Scholar bites back at Stasi 'innuendo'

November 4, 2005

An expert on the former East Germany has published an angry rebuttal of claims that he assisted the Communist state's secret police in the 1980s, when he was a peace activist publicly supporting dissidents of the regime.

John Sandford, professor of German studies at Reading University, was accused by intelligence expert Anthony Glees in The Stasi Files (2003) of holding "hidden discussions" with the Stasi. At the time, he was opposing the regime's human rights abuses as a leading member of the East German wing of the campaign for European Nuclear Disarmament (END).

Professor Sandford recently published an essay attacking Professor Glees' scholarship and accusing him of "snide insinuations" and "offensive innuendo".

Professor Glees, professor of politics at Brunel University, hit back this week, defending his work. He pointed out that, "like all people named in my book, Professor Sandford did not make any complaint, legal or otherwise, at the time" it was published.

Professor Glees' book is based on his access to the Stasi's secret files, which were opened up after the fall of the Berlin Wall, and reveals the extent of espionage by the German Democratic Republic in Britain during the Cold War.

In the chapter "The Stasi's British assets", Professor Glees dedicates seven pages to what he calls "the Sandford story".

He reports that Professor Sandford and his colleagues in the specialist East German wing of the END were targeted by the Stasi, which was able to get information from END meetings on GDR dissidents.

The Stasi papers reveal that Professor Sandford held a private meeting with an East German Embassy official, Hans-Hendrick Kasper, who was known to have Stasi links, at a neutral venue outside the GDR Embassy in 1984.

Professor Glees goes on to ask: "If Sandford was not passing on confidential material to Kasper, why were private meetings in a neutral place necessary?"

He adds: "Sandford had assured Kasper that he was personally sympathetic to the GDR. Why, if not to assure him that he was on Kasper's side?"

Professor Glees said that Professor Sandford declined to answer questions about this meeting.

In his rebuttal, published last month on Reading University's website, Professor Sandford says he was originally interviewed by Professor Glees in 1998 in relation to a planned BBC programme. He says he declined to answer a series of questions in a 2001 follow-up e-mail after concluding that the professor did not have "an open mind".

Professor Sandford argues that Professor Glees has given too much credence to the flawed and partial Stasi records to piece together a preconceived "sinister tale", filling gaps in the records "sometimes by confident assertion, sometimes by sneering innuendo" to support his thesis.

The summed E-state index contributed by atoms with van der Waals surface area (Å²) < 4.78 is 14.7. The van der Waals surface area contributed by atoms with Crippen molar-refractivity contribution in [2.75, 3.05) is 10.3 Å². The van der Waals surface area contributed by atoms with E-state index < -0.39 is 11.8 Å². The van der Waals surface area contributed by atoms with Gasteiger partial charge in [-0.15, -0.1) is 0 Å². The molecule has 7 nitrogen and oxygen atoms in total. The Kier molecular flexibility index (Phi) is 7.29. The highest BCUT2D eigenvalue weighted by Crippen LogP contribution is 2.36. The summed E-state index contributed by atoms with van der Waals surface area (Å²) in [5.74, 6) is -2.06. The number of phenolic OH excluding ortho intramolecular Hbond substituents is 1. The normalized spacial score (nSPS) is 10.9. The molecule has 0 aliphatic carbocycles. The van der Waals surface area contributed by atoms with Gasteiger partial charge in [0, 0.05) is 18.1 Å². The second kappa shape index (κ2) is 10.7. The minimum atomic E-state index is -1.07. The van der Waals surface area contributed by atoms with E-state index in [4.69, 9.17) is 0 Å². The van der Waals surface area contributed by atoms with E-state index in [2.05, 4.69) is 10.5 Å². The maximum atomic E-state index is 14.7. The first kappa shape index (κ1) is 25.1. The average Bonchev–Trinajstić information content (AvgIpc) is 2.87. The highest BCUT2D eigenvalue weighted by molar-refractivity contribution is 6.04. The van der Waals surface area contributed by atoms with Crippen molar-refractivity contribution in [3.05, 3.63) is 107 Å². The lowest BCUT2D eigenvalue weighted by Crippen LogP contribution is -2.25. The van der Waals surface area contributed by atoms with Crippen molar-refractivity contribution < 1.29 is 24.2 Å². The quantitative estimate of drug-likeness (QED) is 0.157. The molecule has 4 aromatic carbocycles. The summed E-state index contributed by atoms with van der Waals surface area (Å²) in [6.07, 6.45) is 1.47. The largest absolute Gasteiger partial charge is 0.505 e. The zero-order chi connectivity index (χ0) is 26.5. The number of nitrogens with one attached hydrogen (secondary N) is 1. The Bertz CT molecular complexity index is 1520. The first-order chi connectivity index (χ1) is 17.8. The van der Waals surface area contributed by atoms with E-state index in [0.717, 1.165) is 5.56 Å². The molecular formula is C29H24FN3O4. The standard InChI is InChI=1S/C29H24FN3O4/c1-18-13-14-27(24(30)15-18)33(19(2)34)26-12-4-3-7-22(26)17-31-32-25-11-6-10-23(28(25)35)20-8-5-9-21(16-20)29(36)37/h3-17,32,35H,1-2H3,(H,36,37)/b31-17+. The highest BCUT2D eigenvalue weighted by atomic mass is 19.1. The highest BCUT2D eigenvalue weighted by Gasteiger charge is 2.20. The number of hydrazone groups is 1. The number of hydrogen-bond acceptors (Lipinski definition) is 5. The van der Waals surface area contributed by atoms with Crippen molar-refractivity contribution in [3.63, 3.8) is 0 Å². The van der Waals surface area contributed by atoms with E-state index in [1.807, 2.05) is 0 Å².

Professor Sandford admits that he had one meeting with a GDR London Embassy official in November 1984. He said the meeting was arranged after he had been refused entry to the GDR to meet an East German Peace Council member in 1984.

It was held primarily to discuss the confusion over his refused access, he said, but also as an opportunity to promote END aims with a GDR official.

The meeting was approved by the END, and details were reported to anEND meeting, as Stasi files confirm, Professor Sandford said.

He attacks Professor Glees for making references to "private", "hidden" meetings, and for repeatedly referring to "meetings"in the plural, when there was just one that was openly arranged.

Professor Sandford told The Times Higher that he did not complain about the book at the time it was published because he initially believed that "it was so patently shoddy that it didn't deserve to be graced with further publicity".

But he said that as time passed, more and more of his colleagues urged him to put the record straight. Since he had recently retired, he decided to write up the notes he had made on the book.

Professor Glees said he had accurately related what he had found in the Stasi files and what Professor Sandford told him.

phil.baty@thes.co.uk


Peace activists were not 'useful idiots'

Anthony Glees borrows a phrase from Lenin - "the useful idiots" - to describe a group of scholars and campaigners who, he claims, allowed their broad sympathy for the Communist East German state to be manipulated by its secret police, the Stasi, during the Cold War in the 1980s.

"They failed to understand that they were being manipulated by the ruthless and cynical secret police, always concerned to act in its own interests,"

Professor Glees told The Times Higher .

"Instead of concluding that East German Communism, with its long history of human rights abuses, was rotten to the core, they remained doggedly committed to it and believed that it could be reformed from within... they tried to work with the East Germans, but were in fact duped by them."

John Sandford replied that he and those of his colleagues - to whom Glees's Stasi Files refer - were peace activists who took their cue from German Democratic Republic dissidents and the East German peace activists whom they were supporting.

"They regarded themselves as socialists and wanted to work within the regime to change it, not work against it.

"Remember, no one envisaged at the time that the GDR would disappear, so we saw it as a fact of life we had to work with."

Professor Sandford said he had not actively "co-operated" with the GDR in any way.

"There were parallels in what we did with the work of current human rights organisations today - we publicised the existence of dissidents so people outside were aware of their existence and the GDR authorities could not shut them up."

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